Open and transparent communication is vital to employees today, especially Millenial and Gen-Z employees. Regular feedback, constructive criticism, and giving credit for achievements create a positive work culture that motivates employees to perform better. Being transparent about the company’s state, such as leadership’s goals or how well the business is doing as a whole, can help people feel more connected to the organization. This helps people feel like they are part of a community instead of just a company. This leads to more engagement and motivation.
Providing employees with autonomy and decision-making power can improve motivation. This will be more effective if the individual values those things. This can help foster a sense of ownership and accountability. If the person doesn’t value those things, find other ways to empower them by working with their unique motivators. This could be letting someone lead a team meeting or allowing someone to plan a team activity. You could give them an assignment outside their everyday responsibilities in an area they enjoy and do well in. Empowered employees are more likely to take initiative, be innovative, and be more resilient when faced with challenges.
Building trust with managers and colleagues is an integral part of resiliency at work. This one works in tandem with the practical communication portion above. Managers should hold regular one-on-one meetings with their team members. This helps promote a good relationship so employees feel comfortable coming to you. This will also help people feel more comfortable taking risks because they know you have their back. Trust between co-workers is also vital. People on the same team will inevitably have to overcome some obstacles together. Having a good team dynamic and bond will help these issues become opportunities for innovation and creativity.
Continuous Learning and Development
Offering ways for employees to develop their skills and advance their careers demonstrates a commitment to the employee’s growth. Investing in training programs, mentoring, and coaching enhances motivation and job satisfaction. When people feel their employer cares about them enough to invest this time and energy, they’ll feel more engaged. Know your employee’s goals and career aspirations. Then you can help craft a plan for them to work towards. When employees have clear career goals and a plan to achieve them, they feel valued and appreciated. This also leads to the employee feeling more connected to their work.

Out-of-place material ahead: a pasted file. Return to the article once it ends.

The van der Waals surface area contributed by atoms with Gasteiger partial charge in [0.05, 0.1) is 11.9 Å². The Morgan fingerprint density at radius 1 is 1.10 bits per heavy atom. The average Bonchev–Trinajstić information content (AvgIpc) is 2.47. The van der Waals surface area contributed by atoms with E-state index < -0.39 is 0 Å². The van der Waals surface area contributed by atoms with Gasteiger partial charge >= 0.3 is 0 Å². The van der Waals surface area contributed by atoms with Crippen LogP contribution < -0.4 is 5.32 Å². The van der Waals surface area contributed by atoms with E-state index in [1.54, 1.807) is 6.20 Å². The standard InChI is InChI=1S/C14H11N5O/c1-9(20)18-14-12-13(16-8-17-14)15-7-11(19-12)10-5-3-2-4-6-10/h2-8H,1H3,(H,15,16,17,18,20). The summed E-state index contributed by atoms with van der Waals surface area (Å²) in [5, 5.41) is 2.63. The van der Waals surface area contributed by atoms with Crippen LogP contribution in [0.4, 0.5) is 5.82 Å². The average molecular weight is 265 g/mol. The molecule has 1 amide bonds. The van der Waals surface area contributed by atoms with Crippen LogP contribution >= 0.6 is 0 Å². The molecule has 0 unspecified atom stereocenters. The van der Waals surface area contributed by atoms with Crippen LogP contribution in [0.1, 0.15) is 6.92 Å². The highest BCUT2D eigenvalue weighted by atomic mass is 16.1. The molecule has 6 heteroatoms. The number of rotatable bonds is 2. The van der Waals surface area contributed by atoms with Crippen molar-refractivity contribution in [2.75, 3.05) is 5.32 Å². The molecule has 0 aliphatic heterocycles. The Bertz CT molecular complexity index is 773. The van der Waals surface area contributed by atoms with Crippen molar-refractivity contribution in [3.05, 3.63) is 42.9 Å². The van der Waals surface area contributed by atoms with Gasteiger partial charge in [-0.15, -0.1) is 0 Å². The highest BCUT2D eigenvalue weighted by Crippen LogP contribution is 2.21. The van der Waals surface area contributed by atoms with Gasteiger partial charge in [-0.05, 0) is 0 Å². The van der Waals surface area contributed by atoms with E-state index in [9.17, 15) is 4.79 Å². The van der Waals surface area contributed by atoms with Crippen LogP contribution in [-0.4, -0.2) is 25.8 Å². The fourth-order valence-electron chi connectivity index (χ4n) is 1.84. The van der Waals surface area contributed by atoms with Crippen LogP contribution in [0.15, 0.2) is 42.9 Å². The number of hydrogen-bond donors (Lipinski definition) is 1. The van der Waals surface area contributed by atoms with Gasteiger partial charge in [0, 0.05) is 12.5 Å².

Recognition and Rewards
Recognizing and rewarding employees for their efforts and achievements helps boost motivation. This also helps create a positive work environment people are excited to participate. You should consider rewards of all types. This doesn’t have to be monetary. If your employee values recognition, shout them out in a company email for their hard work. If someone who values family completes a difficult task, offer them a paid day off to spend at home to celebrate. Even these tiny actions can significantly impact how an employee feels about their work.
Encourage your employees to have a healthy work-life balance. Offer flexible work arrangements when possible, such as flexible hours or the ability to work from home. Promote a supportive and healthy work environment to enhance your employee’s well-being and resilience. Employees who feel valued and supported as humans, instead of just worker bees, are more likely to be productive and motivated. This is also helpful in maintaining employees’ mental health. Burned-out employees aren’t very effective or reliable. People need to be able to go home and rest so they can be ready to work hard the next day. This can include vacation time, sick days, and flexible paid time off.
Motivated and resilient employees are the driving force behind successful organizations. Companies can design strategies to improve productivity, motivation, and resilience by understanding and using different motivational theories in the workplace. Consider these factors and your employees’ motivators to find ways to keep them motivated and engaged in their work. Investing the time and resources necessary for employee motivation can create a positive work environment that improves growth, productivity, and success.